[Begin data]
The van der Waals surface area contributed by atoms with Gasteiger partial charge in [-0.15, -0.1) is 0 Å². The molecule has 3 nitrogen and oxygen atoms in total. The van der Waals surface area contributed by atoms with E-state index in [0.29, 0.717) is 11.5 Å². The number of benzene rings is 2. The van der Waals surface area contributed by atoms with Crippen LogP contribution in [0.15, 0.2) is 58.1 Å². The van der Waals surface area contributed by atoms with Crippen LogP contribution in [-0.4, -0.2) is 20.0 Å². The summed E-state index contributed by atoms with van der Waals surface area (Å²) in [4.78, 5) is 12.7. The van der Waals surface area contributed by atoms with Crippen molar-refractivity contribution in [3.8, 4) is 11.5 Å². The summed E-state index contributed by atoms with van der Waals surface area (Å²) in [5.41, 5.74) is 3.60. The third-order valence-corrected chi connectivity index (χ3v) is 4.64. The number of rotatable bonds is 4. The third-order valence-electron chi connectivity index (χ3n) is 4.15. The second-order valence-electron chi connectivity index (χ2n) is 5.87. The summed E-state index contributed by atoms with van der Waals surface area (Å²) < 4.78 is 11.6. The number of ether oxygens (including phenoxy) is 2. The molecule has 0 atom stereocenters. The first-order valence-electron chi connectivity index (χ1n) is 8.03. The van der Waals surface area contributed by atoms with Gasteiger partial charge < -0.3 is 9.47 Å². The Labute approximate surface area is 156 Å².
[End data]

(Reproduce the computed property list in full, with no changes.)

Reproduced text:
The van der Waals surface area contributed by atoms with Gasteiger partial charge in [-0.15, -0.1) is 0 Å². The molecule has 3 nitrogen and oxygen atoms in total. The van der Waals surface area contributed by atoms with E-state index in [0.29, 0.717) is 11.5 Å². The number of benzene rings is 2. The van der Waals surface area contributed by atoms with Crippen LogP contribution in [0.15, 0.2) is 58.1 Å². The van der Waals surface area contributed by atoms with Crippen LogP contribution in [-0.4, -0.2) is 20.0 Å². The summed E-state index contributed by atoms with van der Waals surface area (Å²) in [4.78, 5) is 12.7. The van der Waals surface area contributed by atoms with Crippen molar-refractivity contribution in [3.8, 4) is 11.5 Å². The summed E-state index contributed by atoms with van der Waals surface area (Å²) in [5.41, 5.74) is 3.60. The third-order valence-corrected chi connectivity index (χ3v) is 4.64. The number of rotatable bonds is 4. The third-order valence-electron chi connectivity index (χ3n) is 4.15. The second-order valence-electron chi connectivity index (χ2n) is 5.87. The summed E-state index contributed by atoms with van der Waals surface area (Å²) < 4.78 is 11.6. The number of ether oxygens (including phenoxy) is 2. The molecule has 0 atom stereocenters. The first-order valence-electron chi connectivity index (χ1n) is 8.03. The van der Waals surface area contributed by atoms with Gasteiger partial charge < -0.3 is 9.47 Å². The Labute approximate surface area is 156 Å².